The fact is that players are going to continue to push the limits on the serve rules for as long as the referees do not call them for it. The issue, as Zane Navratil has pointed out, is that when you have this grey area rule being applied to players of different heights, styles and ball tosses, it is a very difficult rule to enforce. Zane Navratil responded to our Twitter post of the Jay Devilliers’ overhand serving video with the following:
Dekel, as one of the taller players on tour, has probably benefited from this as his height naturally gives him a higher contact point than most players, but he has been moving that contact point higher and higher as we have mentioned. What Zane pointed out is that, in general, applying the rule consistently across different professional referees can be problematic.
On the other hand, there are countless other rules in sports that have a lot of grey area baked into them as well. Most football penalties, from holding to pass interference, are discretionary. Fouls in basketball. Hooking in hockey. The strike zone in baseball for players of different heights. There is discretion exercised from referee to referee with respect to how much is tolerated.
Similarly, we should probably be okay with it if some refs want to give Tyson or Dekel more leeway whereas others do not. Players can adapt their serves to referees who interpret the rule a little differently. It happens in other sports too, so why not pickleball? The important thing to us is that referees have to start calling players for illegal serves when it is less obvious than Jay Devilliers going overhand mode:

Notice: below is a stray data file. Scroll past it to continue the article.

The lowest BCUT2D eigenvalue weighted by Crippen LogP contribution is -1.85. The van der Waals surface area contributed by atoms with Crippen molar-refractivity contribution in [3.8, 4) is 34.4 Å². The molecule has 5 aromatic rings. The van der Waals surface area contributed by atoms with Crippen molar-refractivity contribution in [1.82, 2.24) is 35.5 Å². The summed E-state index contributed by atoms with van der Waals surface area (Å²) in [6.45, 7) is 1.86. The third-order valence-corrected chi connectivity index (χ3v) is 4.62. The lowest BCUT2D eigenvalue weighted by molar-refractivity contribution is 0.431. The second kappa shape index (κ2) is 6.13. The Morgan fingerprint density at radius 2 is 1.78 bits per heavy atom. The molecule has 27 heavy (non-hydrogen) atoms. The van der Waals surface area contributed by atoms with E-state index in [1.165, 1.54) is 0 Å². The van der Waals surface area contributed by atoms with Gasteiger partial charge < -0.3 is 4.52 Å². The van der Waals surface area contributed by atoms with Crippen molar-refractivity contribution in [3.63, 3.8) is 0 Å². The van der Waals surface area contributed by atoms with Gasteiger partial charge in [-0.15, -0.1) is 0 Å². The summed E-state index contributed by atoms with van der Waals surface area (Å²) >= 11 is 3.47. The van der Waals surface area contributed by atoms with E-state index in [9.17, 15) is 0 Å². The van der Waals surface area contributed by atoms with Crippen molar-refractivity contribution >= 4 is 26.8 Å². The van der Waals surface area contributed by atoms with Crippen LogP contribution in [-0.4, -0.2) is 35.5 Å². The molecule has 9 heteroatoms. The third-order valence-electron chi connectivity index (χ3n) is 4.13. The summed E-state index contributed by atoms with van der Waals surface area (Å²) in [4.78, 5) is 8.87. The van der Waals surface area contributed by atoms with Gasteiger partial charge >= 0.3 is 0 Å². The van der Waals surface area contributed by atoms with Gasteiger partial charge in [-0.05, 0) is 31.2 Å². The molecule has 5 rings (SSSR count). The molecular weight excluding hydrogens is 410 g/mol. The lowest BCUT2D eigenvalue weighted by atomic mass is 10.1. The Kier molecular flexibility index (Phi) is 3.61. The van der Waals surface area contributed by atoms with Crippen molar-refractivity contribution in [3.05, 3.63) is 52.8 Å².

This may change for 2023 but our current understanding of the rule on the PPA Tour is that an illegal serve is still only a let-serve replay, which might be the most confounding rule that the PPA has implemented that deviates from USA Pickleball’s rule book of a service fault. Following the Devilliers incident, we think, but have not been able to confirm without a publicly posted rule book, that the PPA amended their serve rule that an illegal serve that goes out is a fault – amazingly it was not when Devilliers was making his point on the absurdity of the rule (Anyone who wants to clarify the PPA rule for us, please do so).
Notably, USA Pickleball has changed its rule for 2023 that affords referees the discretion to call for a replay or fault of a serve, depending on how certain they are of the legality of the serve.
The problem with the replay rule is that it incentivizes players to push the limits of the rules. When the biggest penalty is a re-serve, it is to their advantage to try to gain the biggest edge possible. It would be silly for these pros not to push the envelope when they are either not getting called on it or there is no penalty. In any event, until players start to get called for illegal serves, whether it is a replay or a fault, there are some that will keep pushing the limits.
However, once you start calling players for service faults, they will bring their serves down. Sure, there is some grey area when it comes to what the line is for an illegal serve, but it’s not a big change for players to fix it when they are close to that line. Call them on it, and you won’t have to worry so much about players being on the border nor will you have to think about changing the rules. They will figure it out. Lea Jansen immediately dropped her serve contact point after the PPA Riverland.
We know there are more examples out there in pro pickleball than Dekel Bar, Tyson McGuffin and, previously, Lea Jansen. Gabriel Joseph comes to mind as a player who hovers on that border. We expect, if no action is taken, there will be more high profile culprits out there, especially if the PPA is continues to allow them to replay the serve without penalty.
We’re hoping something can be done about this issue. It causes ongoing confusion amongst fans and frustration for the pros playing by the rules. We both think there is an easy fix. It’s a matter of whether the organizations and their referees can stomach the inevitable pushback that will come from the pros impacted by the stricter interpretation of the rule.
Agree or disagree? Let us know in the comments below or email us at email@example.com. Follow us on Instagram, Twitter and Facebook too!